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Built To Last: Ten Enduring Landmarks of Baltimore’s Central Business District


Peale Museum1. Peale Museum
225 North Holliday Street
(1814-6, Robert Cary Long, Sr.; 1930, John Henry Scarff, architects)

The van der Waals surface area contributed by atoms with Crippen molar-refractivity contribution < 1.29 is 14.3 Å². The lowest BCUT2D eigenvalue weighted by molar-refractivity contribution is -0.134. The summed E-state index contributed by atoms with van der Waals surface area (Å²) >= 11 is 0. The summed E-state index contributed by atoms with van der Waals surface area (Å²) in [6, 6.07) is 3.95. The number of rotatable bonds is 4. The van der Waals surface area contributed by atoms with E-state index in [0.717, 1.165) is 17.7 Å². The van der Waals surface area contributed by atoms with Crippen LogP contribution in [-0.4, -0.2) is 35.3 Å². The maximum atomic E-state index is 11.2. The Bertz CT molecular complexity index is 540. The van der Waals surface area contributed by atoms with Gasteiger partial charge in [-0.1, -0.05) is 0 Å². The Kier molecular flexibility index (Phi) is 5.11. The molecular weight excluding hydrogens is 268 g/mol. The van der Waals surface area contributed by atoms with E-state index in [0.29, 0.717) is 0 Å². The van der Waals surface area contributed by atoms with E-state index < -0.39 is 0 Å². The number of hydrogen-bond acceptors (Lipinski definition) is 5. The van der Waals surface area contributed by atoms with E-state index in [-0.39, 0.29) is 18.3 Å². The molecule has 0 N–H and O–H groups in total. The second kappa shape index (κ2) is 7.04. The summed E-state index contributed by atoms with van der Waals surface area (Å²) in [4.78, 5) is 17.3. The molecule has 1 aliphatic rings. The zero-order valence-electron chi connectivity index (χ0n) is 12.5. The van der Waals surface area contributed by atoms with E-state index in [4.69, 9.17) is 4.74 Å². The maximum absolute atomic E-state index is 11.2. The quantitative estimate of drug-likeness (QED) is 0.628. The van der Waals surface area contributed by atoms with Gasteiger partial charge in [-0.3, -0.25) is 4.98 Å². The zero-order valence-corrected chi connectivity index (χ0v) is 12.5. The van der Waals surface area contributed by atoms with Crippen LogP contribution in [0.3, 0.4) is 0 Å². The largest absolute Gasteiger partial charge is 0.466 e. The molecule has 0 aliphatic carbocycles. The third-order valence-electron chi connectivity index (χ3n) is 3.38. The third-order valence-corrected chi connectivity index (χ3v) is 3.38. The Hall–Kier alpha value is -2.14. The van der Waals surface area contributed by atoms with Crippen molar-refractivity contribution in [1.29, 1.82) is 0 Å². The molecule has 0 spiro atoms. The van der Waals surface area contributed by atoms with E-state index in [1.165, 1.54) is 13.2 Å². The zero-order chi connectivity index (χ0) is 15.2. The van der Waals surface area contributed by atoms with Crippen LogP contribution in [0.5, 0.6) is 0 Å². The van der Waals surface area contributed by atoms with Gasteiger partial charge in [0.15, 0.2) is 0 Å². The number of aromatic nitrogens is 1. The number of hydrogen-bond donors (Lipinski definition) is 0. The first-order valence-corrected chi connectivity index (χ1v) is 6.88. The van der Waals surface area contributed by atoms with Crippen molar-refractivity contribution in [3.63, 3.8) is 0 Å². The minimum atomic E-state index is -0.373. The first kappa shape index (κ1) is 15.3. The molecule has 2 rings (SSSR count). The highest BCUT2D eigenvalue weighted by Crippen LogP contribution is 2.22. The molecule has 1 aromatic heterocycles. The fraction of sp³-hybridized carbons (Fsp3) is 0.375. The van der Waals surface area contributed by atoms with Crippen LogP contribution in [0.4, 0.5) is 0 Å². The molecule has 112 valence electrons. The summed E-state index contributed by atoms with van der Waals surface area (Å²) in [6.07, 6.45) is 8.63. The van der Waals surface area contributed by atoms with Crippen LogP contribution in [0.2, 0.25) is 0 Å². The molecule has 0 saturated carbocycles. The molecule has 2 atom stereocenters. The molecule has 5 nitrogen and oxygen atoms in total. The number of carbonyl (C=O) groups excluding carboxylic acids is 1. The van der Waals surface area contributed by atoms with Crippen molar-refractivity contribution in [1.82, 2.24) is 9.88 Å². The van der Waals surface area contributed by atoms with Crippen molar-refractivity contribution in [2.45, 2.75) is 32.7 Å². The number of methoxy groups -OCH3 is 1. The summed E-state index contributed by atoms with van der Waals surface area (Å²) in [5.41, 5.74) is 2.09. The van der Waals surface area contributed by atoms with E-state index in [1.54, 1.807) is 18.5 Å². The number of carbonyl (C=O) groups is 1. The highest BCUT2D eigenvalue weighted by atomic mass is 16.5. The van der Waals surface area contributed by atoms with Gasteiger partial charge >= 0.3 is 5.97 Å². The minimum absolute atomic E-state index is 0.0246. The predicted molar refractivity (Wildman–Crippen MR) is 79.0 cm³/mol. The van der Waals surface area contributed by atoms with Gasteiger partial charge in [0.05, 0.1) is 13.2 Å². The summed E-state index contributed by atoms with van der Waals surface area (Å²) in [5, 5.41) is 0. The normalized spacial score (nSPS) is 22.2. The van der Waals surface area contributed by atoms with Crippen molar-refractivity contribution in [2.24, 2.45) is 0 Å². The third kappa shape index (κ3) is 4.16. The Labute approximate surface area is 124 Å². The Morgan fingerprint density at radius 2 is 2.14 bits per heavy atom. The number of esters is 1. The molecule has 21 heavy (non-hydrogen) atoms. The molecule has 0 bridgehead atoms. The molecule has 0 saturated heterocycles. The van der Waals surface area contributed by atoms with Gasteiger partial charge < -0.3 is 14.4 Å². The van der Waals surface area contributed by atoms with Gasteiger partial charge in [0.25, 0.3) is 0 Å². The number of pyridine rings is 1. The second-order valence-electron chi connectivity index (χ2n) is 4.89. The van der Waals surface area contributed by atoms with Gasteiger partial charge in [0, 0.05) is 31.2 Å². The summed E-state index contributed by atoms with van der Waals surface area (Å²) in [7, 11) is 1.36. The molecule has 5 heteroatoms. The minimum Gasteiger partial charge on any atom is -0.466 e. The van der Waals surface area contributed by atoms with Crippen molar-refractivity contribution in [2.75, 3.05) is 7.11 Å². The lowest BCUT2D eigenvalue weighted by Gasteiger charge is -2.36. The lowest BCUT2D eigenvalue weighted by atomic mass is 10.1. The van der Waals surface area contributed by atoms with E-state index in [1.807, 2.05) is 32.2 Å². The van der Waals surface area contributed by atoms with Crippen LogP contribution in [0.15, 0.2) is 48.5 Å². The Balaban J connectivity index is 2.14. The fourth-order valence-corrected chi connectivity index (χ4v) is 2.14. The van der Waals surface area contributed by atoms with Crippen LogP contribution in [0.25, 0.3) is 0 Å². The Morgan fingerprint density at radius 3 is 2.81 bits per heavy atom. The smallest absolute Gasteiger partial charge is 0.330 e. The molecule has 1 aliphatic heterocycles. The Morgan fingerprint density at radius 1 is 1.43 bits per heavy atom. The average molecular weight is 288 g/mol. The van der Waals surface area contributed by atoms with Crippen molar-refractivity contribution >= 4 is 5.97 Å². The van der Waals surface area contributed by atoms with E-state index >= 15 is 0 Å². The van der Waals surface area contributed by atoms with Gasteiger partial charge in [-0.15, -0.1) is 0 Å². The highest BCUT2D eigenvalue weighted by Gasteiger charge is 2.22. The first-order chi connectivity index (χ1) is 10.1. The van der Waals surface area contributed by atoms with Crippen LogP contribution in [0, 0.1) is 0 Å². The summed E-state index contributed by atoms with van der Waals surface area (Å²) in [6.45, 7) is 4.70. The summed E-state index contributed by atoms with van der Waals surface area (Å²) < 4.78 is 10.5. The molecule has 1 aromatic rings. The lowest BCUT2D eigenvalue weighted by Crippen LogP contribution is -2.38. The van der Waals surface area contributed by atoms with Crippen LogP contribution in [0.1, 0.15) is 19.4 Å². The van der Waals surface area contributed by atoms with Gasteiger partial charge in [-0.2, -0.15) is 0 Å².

Designed as Rembrandt Peale's Baltimore Museum, the three-story brick structure originally housed exhibits of art and scientific curiosities (including a mastodon skeleton). It also served as a lecture hall and the residence of Peale and his immediate family until financial difficulties forced Peale to vacate the site in 1829. Remodeled in 1830, the building served as Baltimore's City Hall until the completion of the present City Hall in 1878, at which time the building was then converted for use as the city's "Colored" School No. 1. From 1889 to 1930, the building served as municipal offices and, later, as a paint factory. Public outcry against the proposed demolition of the building led the city to rehabilitate the property in 1930 for use as the Municipal Museum of the City of Baltimore (later called the Peale Museum). It has been unoccupied since 1997. For more information download the Peale Museum.PDF file. (211 KB)

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